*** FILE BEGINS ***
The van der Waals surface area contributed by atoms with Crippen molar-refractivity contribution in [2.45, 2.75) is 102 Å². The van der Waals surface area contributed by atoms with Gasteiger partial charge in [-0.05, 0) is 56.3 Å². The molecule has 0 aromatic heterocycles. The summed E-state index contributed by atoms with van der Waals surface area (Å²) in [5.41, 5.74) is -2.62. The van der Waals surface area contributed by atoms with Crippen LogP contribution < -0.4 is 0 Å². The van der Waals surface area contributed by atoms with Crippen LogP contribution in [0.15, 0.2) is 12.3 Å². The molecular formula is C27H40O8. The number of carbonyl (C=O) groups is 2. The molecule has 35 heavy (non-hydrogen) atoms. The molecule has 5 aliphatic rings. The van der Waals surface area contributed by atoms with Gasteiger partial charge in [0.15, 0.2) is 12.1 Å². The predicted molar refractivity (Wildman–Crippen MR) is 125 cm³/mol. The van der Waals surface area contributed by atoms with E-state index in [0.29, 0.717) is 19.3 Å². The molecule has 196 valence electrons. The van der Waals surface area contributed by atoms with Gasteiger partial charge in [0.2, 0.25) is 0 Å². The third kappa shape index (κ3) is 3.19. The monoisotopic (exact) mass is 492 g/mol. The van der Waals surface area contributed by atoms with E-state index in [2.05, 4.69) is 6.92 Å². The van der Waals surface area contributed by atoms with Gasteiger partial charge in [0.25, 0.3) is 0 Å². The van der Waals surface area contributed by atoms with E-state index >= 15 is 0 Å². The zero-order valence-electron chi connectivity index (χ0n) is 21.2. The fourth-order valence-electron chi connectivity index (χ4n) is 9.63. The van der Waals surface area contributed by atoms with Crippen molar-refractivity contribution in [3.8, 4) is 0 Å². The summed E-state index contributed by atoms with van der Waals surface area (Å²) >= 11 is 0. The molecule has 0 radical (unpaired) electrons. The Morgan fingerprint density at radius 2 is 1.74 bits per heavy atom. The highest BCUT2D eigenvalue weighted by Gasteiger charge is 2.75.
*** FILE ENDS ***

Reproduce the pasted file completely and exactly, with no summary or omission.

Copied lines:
The van der Waals surface area contributed by atoms with Crippen molar-refractivity contribution in [2.45, 2.75) is 102 Å². The van der Waals surface area contributed by atoms with Gasteiger partial charge in [-0.05, 0) is 56.3 Å². The molecule has 0 aromatic heterocycles. The summed E-state index contributed by atoms with van der Waals surface area (Å²) in [5.41, 5.74) is -2.62. The van der Waals surface area contributed by atoms with Crippen LogP contribution < -0.4 is 0 Å². The van der Waals surface area contributed by atoms with Crippen LogP contribution in [0.15, 0.2) is 12.3 Å². The molecular formula is C27H40O8. The number of carbonyl (C=O) groups is 2. The molecule has 35 heavy (non-hydrogen) atoms. The molecule has 5 aliphatic rings. The van der Waals surface area contributed by atoms with Gasteiger partial charge in [0.15, 0.2) is 12.1 Å². The predicted molar refractivity (Wildman–Crippen MR) is 125 cm³/mol. The van der Waals surface area contributed by atoms with E-state index in [0.29, 0.717) is 19.3 Å². The molecule has 196 valence electrons. The van der Waals surface area contributed by atoms with Gasteiger partial charge in [0.2, 0.25) is 0 Å². The third kappa shape index (κ3) is 3.19. The monoisotopic (exact) mass is 492 g/mol. The van der Waals surface area contributed by atoms with E-state index in [2.05, 4.69) is 6.92 Å². The van der Waals surface area contributed by atoms with Gasteiger partial charge in [0.25, 0.3) is 0 Å². The van der Waals surface area contributed by atoms with E-state index >= 15 is 0 Å². The zero-order valence-electron chi connectivity index (χ0n) is 21.2. The fourth-order valence-electron chi connectivity index (χ4n) is 9.63. The van der Waals surface area contributed by atoms with Crippen molar-refractivity contribution in [3.8, 4) is 0 Å². The summed E-state index contributed by atoms with van der Waals surface area (Å²) >= 11 is 0. The molecule has 0 radical (unpaired) electrons. The Morgan fingerprint density at radius 2 is 1.74 bits per heavy atom. The highest BCUT2D eigenvalue weighted by Gasteiger charge is 2.75.